How To Put The Buyer First In Your Sales Practices
Most sales professionals think they prioritize buyers, but most buyers disagree. In fact, according to the State of Sales 2021 report from LinkedIn, 65 percent of sellers say they “always” put the buyer first, but only 23 percent of buyers agree.
To succeed in sales today, you can’t only focus on your numbers—you need to build a solid sales strategy around your buyers’ needs. This sounds easy enough, but many sales professionals are stuck in their ways. Instead of working to truly understand their prospects’ pain points, they just want to move the needle and close more deals.
So, how can you move toward a buyer-centric sales philosophy? According to Sean Callahan, the senior manager, content marketing at LinkedIn, you should focus on five principles if you want to put the buyer first. We discuss his thoughts in this issue of Promotional Consultant Today.
Do your research. The first principle of buyer-first selling is understanding the buyer’s company and needs. Callahan says sales professionals should be laser focused on gaining a clear grasp of what’s happening with a prospect and where the biggest barriers and pain points exist. Be sure to research the company’s website, LinkedIn page and social media sites where employees may share news. Focus on learning as much as you can about the buyer’s situation through their eyes, says Callahan.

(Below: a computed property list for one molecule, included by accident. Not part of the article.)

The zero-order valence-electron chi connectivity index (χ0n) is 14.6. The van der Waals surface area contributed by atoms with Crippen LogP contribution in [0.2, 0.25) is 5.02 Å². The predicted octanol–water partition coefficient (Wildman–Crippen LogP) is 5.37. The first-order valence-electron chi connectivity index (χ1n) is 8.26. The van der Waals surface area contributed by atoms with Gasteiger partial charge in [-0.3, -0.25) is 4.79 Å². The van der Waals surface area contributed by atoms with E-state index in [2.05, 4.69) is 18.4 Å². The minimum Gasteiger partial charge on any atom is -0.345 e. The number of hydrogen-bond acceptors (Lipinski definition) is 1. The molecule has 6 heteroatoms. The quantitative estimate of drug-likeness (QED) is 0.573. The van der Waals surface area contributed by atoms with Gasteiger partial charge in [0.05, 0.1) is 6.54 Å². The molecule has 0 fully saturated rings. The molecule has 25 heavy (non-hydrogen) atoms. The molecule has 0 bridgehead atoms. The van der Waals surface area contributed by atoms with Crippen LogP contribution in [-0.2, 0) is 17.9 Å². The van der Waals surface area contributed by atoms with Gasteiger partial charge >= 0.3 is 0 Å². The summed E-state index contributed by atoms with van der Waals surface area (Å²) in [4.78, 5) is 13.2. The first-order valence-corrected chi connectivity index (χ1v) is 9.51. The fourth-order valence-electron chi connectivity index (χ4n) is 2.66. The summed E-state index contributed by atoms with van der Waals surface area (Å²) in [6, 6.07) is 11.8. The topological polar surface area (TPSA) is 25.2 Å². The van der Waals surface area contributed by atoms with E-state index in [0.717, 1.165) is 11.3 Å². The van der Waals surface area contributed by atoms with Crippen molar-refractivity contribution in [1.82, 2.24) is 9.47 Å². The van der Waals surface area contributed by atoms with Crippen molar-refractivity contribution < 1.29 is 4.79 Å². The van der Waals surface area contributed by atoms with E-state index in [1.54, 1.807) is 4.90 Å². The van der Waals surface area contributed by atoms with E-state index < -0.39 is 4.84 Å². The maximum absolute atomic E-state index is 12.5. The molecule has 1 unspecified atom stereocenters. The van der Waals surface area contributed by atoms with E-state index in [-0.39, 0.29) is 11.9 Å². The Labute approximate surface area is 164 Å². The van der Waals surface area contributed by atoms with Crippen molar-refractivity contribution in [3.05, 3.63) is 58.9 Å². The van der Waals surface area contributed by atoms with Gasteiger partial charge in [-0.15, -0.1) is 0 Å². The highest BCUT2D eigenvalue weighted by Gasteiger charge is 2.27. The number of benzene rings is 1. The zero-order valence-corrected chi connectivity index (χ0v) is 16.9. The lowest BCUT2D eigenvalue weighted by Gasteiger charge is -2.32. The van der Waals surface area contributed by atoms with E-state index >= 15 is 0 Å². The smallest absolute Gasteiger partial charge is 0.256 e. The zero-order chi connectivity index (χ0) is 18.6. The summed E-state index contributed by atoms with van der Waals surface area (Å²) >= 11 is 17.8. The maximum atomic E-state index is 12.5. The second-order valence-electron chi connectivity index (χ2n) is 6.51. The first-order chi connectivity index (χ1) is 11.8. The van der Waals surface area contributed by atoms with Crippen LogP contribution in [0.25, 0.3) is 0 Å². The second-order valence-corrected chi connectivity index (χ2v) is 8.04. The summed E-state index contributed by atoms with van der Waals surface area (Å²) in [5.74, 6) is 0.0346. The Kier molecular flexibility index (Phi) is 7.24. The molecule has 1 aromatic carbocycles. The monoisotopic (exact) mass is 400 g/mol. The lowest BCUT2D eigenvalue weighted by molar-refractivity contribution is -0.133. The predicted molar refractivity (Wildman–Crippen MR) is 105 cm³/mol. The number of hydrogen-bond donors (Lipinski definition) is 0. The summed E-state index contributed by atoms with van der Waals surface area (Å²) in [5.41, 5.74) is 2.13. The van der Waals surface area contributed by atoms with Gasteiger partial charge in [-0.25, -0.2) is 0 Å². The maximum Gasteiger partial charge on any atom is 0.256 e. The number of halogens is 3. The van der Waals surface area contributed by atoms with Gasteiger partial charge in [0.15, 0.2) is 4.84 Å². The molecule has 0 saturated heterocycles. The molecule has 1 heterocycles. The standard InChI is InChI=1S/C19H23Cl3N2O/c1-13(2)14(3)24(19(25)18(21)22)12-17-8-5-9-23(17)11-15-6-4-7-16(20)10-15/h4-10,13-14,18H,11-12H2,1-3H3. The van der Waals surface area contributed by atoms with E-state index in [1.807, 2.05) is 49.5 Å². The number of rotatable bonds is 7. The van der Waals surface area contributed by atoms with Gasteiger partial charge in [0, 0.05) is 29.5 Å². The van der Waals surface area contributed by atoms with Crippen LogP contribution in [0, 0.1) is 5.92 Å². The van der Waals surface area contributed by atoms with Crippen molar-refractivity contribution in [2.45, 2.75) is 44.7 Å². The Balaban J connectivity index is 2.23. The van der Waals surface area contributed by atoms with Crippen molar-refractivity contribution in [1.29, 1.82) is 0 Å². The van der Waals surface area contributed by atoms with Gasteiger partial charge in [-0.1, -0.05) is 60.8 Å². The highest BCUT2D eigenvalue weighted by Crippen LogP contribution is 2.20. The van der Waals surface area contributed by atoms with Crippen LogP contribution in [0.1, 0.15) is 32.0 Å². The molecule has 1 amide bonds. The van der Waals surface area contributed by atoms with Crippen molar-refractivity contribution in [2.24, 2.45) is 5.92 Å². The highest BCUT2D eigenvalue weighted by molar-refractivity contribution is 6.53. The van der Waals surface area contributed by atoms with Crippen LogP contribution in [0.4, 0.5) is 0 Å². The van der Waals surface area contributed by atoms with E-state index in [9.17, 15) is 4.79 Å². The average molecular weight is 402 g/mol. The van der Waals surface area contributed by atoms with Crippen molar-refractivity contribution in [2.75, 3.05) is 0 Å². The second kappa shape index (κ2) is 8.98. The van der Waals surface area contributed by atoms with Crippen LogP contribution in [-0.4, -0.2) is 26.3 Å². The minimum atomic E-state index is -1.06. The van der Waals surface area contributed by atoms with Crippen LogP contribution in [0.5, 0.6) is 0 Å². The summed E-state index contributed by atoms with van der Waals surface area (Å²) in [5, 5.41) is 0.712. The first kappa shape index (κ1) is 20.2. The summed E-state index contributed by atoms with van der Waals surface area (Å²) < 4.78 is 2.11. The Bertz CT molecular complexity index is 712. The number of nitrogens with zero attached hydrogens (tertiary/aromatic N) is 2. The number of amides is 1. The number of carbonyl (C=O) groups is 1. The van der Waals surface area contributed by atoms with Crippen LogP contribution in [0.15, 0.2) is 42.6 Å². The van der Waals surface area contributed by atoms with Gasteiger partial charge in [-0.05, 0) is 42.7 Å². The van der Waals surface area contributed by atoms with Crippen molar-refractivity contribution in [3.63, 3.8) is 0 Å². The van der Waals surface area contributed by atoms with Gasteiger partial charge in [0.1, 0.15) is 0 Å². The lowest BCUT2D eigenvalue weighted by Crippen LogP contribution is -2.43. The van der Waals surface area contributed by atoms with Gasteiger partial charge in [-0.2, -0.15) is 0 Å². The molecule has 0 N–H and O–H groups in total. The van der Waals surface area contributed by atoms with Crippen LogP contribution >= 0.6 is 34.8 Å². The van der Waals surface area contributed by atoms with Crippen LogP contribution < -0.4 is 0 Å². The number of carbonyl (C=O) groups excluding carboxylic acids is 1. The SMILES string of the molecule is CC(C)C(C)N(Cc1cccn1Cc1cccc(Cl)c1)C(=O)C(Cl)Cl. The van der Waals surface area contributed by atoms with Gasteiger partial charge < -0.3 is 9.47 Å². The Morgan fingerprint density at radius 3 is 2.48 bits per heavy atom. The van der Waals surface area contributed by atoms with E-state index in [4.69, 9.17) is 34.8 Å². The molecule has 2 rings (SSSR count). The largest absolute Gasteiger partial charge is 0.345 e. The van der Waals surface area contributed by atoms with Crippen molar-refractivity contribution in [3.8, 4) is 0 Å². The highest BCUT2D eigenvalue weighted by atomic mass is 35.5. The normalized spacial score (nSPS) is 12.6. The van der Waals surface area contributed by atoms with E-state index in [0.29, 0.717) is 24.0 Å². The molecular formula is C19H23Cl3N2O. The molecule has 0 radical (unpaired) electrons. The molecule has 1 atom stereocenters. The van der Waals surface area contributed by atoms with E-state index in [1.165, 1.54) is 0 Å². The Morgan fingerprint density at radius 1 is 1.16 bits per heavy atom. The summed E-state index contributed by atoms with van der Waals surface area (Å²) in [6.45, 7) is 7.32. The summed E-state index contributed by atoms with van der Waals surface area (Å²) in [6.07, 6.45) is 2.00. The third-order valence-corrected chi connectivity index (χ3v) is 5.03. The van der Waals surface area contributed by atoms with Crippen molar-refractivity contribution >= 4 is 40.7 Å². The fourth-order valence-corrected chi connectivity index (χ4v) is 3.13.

Prioritize transparency. Your prospects can easily compare your products and services with offerings from other companies. That’s why transparency is so important when you want to put the buyer first. Callahan recommends making pricing information clear and easy to find. You can also post case studies and data sheets that can compare your solution with others. Help prospects navigate the way forward. Give them a reason to feel confident choosing you, says Callahan.
Aim to solve instead of sell. Another principle of buyer-first selling involves becoming a trusted advisor to your prospects. According to Callahan, this means shifting your mindset. Instead of using your sales skills to close the deal, you use your experience to help the prospect solve their most pressing business challenges. You won’t be a fit for every prospective buyer, and that’s okay. If you know an alternative product or service would be smarter for the prospect, recommend the other solution.
Deliver value. This may sound like a vague concept, but it really comes down to being useful. Callahan says this may be sharing thought leadership content with the prospect or offering trials with no strings attached. Or it could mean simply staying in touch after a purchase and ensuring the buyer is enjoying all the benefits you pitched.
Consistently act in the buyer’s best interest. Putting the buyer first in your sales practices means valuing their success more than your own desire to win their business. This is how you earn trust, says Callahan. He adds that trust is a huge factor in closing a deal, with more than one-third of decision-makers ranking it as more important than price or ROI.
Modern buyers want to know they have an expert on their side. They don’t want to work with a salesperson trying to close another deal. You can lay the groundwork for fruitful sales relationships by always aiming to put the buyer first.
Compiled by Audrey Sellers
Source: Sean Callahan is the senior manager, content marketing at LinkedIn.